Facebook and ICT DevelopmentPOSTED OCTOBER 28TH, 2011
Facebook announced on Wednesday its plans to build a 30,000 sq m ‘green’ data centre in the small city of Lulea, Sweden. This is a significant move as the facility will be Facebook’s first outside of the US and will handle all data processing for Europe, the Middle East and Africa. The city of Lulea won out after a lengthy selection process that saw Facebook engineers visit nearly 40 potential sites in Sweden alone.
There has been a strong trend towards building data centres in colder environments as it can cut costs substantially when natural air can be brought in as opposed to using air conditioners. Combined with an abundant supply of cheap hydro-electric power and a dense fiber network, Sweden is an ideal location for Facebook.
In many respects, Canada is well primed as a location for large data centres. Politically stable, fairly cheap power and, as any Canadian will attest, we certainly have the cold weather. However, one key factor that Canada is lacking compared to Sweden is the dense fiber network to transport data. In Vancouver, for example, moving data south of the border on a dedicated fiber connection is difficult. Unlike Australia’s National Broadband Network, Canada does not have a national broadband strategy which means it will be up to the private sector to sustain Canada’s information and communications technology (ICT) development.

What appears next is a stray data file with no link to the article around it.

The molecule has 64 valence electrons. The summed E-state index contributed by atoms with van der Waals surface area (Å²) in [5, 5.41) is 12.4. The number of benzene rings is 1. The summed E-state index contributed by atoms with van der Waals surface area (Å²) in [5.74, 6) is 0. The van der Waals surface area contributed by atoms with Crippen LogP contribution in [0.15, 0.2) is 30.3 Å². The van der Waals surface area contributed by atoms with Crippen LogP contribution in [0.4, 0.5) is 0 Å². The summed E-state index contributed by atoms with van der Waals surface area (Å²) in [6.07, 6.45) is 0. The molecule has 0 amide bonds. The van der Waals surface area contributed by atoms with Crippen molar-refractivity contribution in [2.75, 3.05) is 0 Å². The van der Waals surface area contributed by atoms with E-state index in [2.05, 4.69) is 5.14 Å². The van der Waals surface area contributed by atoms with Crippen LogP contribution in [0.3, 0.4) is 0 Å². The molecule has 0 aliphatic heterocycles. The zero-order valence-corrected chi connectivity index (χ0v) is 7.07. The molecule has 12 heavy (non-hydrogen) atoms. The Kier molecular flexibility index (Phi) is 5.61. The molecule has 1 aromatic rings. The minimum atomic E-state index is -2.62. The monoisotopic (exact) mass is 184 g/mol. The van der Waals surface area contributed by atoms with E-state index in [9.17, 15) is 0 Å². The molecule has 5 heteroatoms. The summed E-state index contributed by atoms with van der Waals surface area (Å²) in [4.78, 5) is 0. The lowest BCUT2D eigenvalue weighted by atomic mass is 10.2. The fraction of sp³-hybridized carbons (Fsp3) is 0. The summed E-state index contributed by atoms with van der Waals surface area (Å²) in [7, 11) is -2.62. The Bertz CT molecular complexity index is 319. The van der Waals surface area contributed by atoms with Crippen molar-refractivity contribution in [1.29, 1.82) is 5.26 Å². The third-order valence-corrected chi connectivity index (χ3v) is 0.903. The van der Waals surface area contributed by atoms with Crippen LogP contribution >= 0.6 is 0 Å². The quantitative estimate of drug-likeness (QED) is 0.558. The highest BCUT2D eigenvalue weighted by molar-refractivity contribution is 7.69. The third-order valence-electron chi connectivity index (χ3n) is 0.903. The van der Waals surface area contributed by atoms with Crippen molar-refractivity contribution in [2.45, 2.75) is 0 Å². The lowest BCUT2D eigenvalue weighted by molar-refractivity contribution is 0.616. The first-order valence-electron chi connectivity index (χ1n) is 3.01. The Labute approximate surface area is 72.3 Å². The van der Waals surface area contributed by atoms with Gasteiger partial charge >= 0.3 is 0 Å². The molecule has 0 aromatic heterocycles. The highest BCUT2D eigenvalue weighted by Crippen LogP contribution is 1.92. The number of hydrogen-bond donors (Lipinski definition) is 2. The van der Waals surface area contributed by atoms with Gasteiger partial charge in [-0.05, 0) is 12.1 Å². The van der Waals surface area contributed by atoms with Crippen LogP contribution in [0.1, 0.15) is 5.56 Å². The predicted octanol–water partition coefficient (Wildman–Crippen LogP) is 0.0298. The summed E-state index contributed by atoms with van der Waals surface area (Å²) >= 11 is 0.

a2b intends to be part of the solution to this problem, starting first with our 206km fiber build in Greater Vancouver. Canada is slipping in overall ICT development, falling ten positions between 2002 and 2007 in global ranking1. As a2b continues to expand we hope to partner with existing and planned data centres to provide dedicated connectivity. Here at a2b we firmly believe that our investment in ICT infrastructure will help attract new businesses to Canada and make our clients more competitive.
1 – Canada’s Foreign Ownership Rules and Regulations in the Telecommunications Sector, Report of the Standing Committee on Industry, Science and Technology, June 2010